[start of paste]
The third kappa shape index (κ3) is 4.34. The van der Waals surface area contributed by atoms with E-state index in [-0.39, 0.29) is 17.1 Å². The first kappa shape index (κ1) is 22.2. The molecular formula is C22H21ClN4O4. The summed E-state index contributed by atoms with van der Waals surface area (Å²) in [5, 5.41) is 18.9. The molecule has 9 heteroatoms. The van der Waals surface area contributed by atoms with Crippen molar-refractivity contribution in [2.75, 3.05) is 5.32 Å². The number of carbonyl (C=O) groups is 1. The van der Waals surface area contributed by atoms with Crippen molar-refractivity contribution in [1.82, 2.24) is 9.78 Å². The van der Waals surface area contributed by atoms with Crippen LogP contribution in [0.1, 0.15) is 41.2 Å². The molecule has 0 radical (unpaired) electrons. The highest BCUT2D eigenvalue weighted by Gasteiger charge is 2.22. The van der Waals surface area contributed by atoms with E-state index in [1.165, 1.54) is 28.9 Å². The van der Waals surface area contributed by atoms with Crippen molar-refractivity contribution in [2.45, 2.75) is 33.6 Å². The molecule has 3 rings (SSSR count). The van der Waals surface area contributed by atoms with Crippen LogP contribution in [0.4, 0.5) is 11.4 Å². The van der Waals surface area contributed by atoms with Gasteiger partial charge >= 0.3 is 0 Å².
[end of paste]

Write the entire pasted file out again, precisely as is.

The third kappa shape index (κ3) is 4.34. The van der Waals surface area contributed by atoms with E-state index in [-0.39, 0.29) is 17.1 Å². The first kappa shape index (κ1) is 22.2. The molecular formula is C22H21ClN4O4. The summed E-state index contributed by atoms with van der Waals surface area (Å²) in [5, 5.41) is 18.9. The molecule has 9 heteroatoms. The van der Waals surface area contributed by atoms with Crippen molar-refractivity contribution in [2.75, 3.05) is 5.32 Å². The number of carbonyl (C=O) groups is 1. The van der Waals surface area contributed by atoms with Crippen molar-refractivity contribution in [1.82, 2.24) is 9.78 Å². The van der Waals surface area contributed by atoms with Crippen LogP contribution in [0.1, 0.15) is 41.2 Å². The molecule has 0 radical (unpaired) electrons. The highest BCUT2D eigenvalue weighted by Gasteiger charge is 2.22. The van der Waals surface area contributed by atoms with E-state index in [1.165, 1.54) is 28.9 Å². The van der Waals surface area contributed by atoms with Crippen molar-refractivity contribution in [2.45, 2.75) is 33.6 Å². The molecule has 3 rings (SSSR count). The van der Waals surface area contributed by atoms with Crippen LogP contribution in [0.4, 0.5) is 11.4 Å². The van der Waals surface area contributed by atoms with Gasteiger partial charge >= 0.3 is 0 Å².